Additional support for the instrument’s validity comes from McCullough (1995), who found that the participants in a week­ end seminar designed to encourage forgive­ ness had significantly higher EFI total scores following the intervention than did participants in a waiting-list control group. These findings suggest that the EFI might be valuable for investigating the efficacy of interventions that are designed to promote interpersonal forgiveness.

Enright Forgiveness Inventory

The following six items are sample items, one for each subscale. Items are answered on a 6- point Likert Scale ranging from zero (“strongly disagree”) to five (“strongly agree”). The en­tire scale is available through Robert D. Enright, Ph. D., Dept. of Educational Psychology, University of Wisconsin, Madison, WI 53706-1796.

  • Negative Affect

I feel hostile toward him/her.

  • Positive Affect

I feel wann toward him/her.

  • Negative Cognition

Regarding the person, I disapprove of him/her.

  • Positive Cognition

Regarding the person, I wish him/her well.

  • Negative Behavior

Regarding the person, I do or would put him/her down.

  • Positive Behavior

Regarding the person, I do or would be considerate.


Contact Robert D. Enright, Ph. D., Department of Educational Psychology, University of Wiscon­ sin, Madison, WI 53706-1796.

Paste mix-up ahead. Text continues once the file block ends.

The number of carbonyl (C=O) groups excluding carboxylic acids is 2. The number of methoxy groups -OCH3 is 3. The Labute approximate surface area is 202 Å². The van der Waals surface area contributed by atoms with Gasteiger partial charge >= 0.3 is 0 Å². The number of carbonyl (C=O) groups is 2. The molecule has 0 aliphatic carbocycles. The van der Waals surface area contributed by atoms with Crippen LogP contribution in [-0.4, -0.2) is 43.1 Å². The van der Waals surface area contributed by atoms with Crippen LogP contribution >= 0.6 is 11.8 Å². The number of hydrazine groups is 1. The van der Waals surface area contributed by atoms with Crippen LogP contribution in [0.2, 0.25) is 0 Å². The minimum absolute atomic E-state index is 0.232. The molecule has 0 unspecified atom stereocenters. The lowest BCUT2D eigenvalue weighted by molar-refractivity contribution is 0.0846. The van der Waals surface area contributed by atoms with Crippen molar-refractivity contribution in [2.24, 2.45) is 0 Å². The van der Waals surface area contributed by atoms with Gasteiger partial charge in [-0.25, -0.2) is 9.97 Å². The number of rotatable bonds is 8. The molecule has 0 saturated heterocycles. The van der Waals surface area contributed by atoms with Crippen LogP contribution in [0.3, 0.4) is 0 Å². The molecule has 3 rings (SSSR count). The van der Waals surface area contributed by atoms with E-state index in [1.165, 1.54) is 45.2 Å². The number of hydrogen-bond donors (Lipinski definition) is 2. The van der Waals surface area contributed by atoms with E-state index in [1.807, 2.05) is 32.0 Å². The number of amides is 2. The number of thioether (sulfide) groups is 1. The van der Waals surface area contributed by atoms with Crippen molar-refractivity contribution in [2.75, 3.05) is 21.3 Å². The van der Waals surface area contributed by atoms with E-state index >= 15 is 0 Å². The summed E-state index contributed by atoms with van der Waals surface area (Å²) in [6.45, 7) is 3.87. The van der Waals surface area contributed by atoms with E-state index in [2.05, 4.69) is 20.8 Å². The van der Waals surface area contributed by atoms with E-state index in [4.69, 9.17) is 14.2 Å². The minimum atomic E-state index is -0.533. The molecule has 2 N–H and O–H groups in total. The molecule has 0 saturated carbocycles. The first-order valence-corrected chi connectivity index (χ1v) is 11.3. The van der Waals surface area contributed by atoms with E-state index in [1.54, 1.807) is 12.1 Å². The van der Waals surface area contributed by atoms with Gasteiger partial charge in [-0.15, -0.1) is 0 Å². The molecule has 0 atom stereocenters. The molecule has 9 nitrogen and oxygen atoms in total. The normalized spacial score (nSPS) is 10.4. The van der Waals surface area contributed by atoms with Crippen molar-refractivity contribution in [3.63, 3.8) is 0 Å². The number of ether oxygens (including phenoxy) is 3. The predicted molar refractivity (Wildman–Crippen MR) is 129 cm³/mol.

Subsequent Research:

McCullough, M. E. (1995). Forgiveness as al­ truism: Toward a social-psychological theory of forgiveness and tests of its validity. Unpublished doctoral dissertation, Virginia Commonwealth Uni­versity, Richmond, VA.


Beck, A. T., & Steer, R. A. (1987). Beck Depres­sion Inventory. San Antonio: Psychological Corpo­ration.

Crown, D. P., & Marlowe, D. (1960). A new scale of social desirability independent of psy­ chopathology. Journal of Consulting Psychology, 24, 349-354.

McCullough, M. E. (1995). Forgiveness as al­ truism: Toward a social-psychological theory of forgiveness and tests of its validity. Unpublished doctoral dissertation, Virginia Commonwealth Uni­versity, Richmond, VA.

Subkoviak et al. (1995). Measuring interper­sonal forgiveness in late adolescence and middle adulthood. Journal of Adolescence, 18, 641-655.